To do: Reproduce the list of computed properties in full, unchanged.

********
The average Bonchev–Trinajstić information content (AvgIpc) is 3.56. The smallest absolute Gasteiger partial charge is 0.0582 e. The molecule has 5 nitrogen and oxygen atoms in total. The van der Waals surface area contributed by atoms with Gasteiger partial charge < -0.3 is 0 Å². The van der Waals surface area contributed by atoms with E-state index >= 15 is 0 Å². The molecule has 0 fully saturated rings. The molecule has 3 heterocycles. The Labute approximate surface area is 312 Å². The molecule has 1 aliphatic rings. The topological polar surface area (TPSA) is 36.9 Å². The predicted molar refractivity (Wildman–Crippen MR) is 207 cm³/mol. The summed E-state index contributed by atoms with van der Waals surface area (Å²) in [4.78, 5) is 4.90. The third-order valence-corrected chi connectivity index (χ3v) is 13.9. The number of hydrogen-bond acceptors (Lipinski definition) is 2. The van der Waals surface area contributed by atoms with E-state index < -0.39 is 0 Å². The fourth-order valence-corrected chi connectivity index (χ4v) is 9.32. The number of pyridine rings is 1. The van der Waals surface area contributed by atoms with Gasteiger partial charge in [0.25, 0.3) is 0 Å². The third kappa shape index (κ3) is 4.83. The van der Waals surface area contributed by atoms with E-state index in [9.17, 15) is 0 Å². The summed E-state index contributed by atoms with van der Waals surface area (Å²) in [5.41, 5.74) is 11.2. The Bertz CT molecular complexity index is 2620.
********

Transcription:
The average Bonchev–Trinajstić information content (AvgIpc) is 3.56. The smallest absolute Gasteiger partial charge is 0.0582 e. The molecule has 5 nitrogen and oxygen atoms in total. The van der Waals surface area contributed by atoms with Gasteiger partial charge < -0.3 is 0 Å². The van der Waals surface area contributed by atoms with E-state index >= 15 is 0 Å². The molecule has 0 fully saturated rings. The molecule has 3 heterocycles. The Labute approximate surface area is 312 Å². The molecule has 1 aliphatic rings. The topological polar surface area (TPSA) is 36.9 Å². The predicted molar refractivity (Wildman–Crippen MR) is 207 cm³/mol. The summed E-state index contributed by atoms with van der Waals surface area (Å²) in [4.78, 5) is 4.90. The third-order valence-corrected chi connectivity index (χ3v) is 13.9. The number of hydrogen-bond acceptors (Lipinski definition) is 2. The van der Waals surface area contributed by atoms with E-state index < -0.39 is 0 Å². The fourth-order valence-corrected chi connectivity index (χ4v) is 9.32. The number of pyridine rings is 1. The van der Waals surface area contributed by atoms with Gasteiger partial charge in [0.25, 0.3) is 0 Å². The third kappa shape index (κ3) is 4.83. The van der Waals surface area contributed by atoms with E-state index in [9.17, 15) is 0 Å². The summed E-state index contributed by atoms with van der Waals surface area (Å²) in [5.41, 5.74) is 11.2. The Bertz CT molecular complexity index is 2620.